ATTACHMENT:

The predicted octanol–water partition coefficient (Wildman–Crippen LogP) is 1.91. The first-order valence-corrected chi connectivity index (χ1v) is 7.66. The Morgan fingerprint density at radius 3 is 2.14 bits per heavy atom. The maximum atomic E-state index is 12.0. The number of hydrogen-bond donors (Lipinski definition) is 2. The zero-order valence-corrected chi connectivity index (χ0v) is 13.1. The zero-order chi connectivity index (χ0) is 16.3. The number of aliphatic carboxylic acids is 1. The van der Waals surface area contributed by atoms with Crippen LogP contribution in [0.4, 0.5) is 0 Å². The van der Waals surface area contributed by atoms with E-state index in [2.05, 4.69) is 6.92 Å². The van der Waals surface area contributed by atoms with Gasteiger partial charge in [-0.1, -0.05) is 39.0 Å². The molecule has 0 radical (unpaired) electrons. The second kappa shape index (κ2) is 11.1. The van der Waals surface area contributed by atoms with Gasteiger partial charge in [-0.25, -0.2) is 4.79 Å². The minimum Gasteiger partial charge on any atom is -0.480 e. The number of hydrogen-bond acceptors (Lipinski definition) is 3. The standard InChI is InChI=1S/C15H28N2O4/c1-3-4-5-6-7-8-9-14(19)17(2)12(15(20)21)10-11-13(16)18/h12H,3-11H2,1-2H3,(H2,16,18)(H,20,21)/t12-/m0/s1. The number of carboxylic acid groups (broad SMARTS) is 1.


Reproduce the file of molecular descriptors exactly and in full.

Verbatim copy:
The predicted octanol–water partition coefficient (Wildman–Crippen LogP) is 1.91. The first-order valence-corrected chi connectivity index (χ1v) is 7.66. The Morgan fingerprint density at radius 3 is 2.14 bits per heavy atom. The maximum atomic E-state index is 12.0. The number of hydrogen-bond donors (Lipinski definition) is 2. The zero-order valence-corrected chi connectivity index (χ0v) is 13.1. The zero-order chi connectivity index (χ0) is 16.3. The number of aliphatic carboxylic acids is 1. The van der Waals surface area contributed by atoms with Crippen LogP contribution in [0.4, 0.5) is 0 Å². The van der Waals surface area contributed by atoms with E-state index in [2.05, 4.69) is 6.92 Å². The van der Waals surface area contributed by atoms with Gasteiger partial charge in [-0.1, -0.05) is 39.0 Å². The molecule has 0 radical (unpaired) electrons. The second kappa shape index (κ2) is 11.1. The van der Waals surface area contributed by atoms with Gasteiger partial charge in [-0.25, -0.2) is 4.79 Å². The minimum Gasteiger partial charge on any atom is -0.480 e. The number of hydrogen-bond acceptors (Lipinski definition) is 3. The standard InChI is InChI=1S/C15H28N2O4/c1-3-4-5-6-7-8-9-14(19)17(2)12(15(20)21)10-11-13(16)18/h12H,3-11H2,1-2H3,(H2,16,18)(H,20,21)/t12-/m0/s1. The number of carboxylic acid groups (broad SMARTS) is 1.